Introduction......................................................................................................................15 Price Discrimination........................................................................................................19 Bundling ...........................................................................................................................29 Advertising and Free Content........................................................................................44 Gateways..........................................................................................................................55 Rapid Change ..................................................................................................................66 Convergence....................................................................................................................69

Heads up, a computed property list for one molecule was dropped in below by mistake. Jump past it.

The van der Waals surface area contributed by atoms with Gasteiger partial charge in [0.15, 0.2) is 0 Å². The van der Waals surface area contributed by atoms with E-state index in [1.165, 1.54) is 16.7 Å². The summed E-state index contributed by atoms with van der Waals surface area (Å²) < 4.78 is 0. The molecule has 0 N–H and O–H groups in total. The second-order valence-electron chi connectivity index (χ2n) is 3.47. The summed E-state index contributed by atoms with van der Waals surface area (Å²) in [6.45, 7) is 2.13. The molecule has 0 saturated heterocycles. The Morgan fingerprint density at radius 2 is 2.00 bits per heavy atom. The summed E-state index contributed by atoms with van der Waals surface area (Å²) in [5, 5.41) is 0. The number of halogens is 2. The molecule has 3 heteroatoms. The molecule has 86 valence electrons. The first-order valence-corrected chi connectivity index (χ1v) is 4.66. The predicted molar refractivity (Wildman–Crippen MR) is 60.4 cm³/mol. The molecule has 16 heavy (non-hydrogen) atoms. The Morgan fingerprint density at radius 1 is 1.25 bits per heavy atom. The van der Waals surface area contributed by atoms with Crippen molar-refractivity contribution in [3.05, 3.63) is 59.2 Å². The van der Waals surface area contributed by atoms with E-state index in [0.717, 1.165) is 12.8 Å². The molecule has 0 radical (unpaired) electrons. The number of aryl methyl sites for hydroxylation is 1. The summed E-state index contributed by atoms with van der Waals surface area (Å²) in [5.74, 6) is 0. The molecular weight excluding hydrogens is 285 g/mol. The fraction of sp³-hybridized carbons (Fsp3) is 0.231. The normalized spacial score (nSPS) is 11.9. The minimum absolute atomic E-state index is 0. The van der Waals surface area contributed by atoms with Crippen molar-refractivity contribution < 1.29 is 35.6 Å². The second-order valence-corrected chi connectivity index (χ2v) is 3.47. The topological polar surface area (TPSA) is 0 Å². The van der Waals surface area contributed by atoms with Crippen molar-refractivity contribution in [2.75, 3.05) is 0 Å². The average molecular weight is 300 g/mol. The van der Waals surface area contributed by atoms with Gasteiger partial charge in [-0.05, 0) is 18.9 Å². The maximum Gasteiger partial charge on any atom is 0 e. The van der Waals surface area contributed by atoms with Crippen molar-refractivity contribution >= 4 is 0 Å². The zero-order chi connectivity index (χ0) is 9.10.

3.1 3.2 3.3 3.4 3.5
PRACTICAL ISSUES ..................................................................................72
Introduction......................................................................................................................72 Key Steps for Market Definition in Media......................................................................72 Definition of the Relevant Products ..............................................................................74 Assessing Substitutability..............................................................................................81 Cross-checking with Other Evidence ...........................................................................98
4.1 4.2 4.3
Why Define Media Markets?.........................................................................................104 The Structure of Media Markets...................................................................................104 Defining Media Markets in Practice.............................................................................106
APPENDIX 1: THE CONCEPT OF MARKET DEFINITION ..............................108 APPENDIX 2: CHALLENGES TO THE TRADITIONAL FRAMEWORK .........123 APPENDIX 3: CATEGORISATION OF TRADITIONAL TECHNIQUES ...........133 APPENDIX 4: BIBLIOGRAPHY ..........................................................................139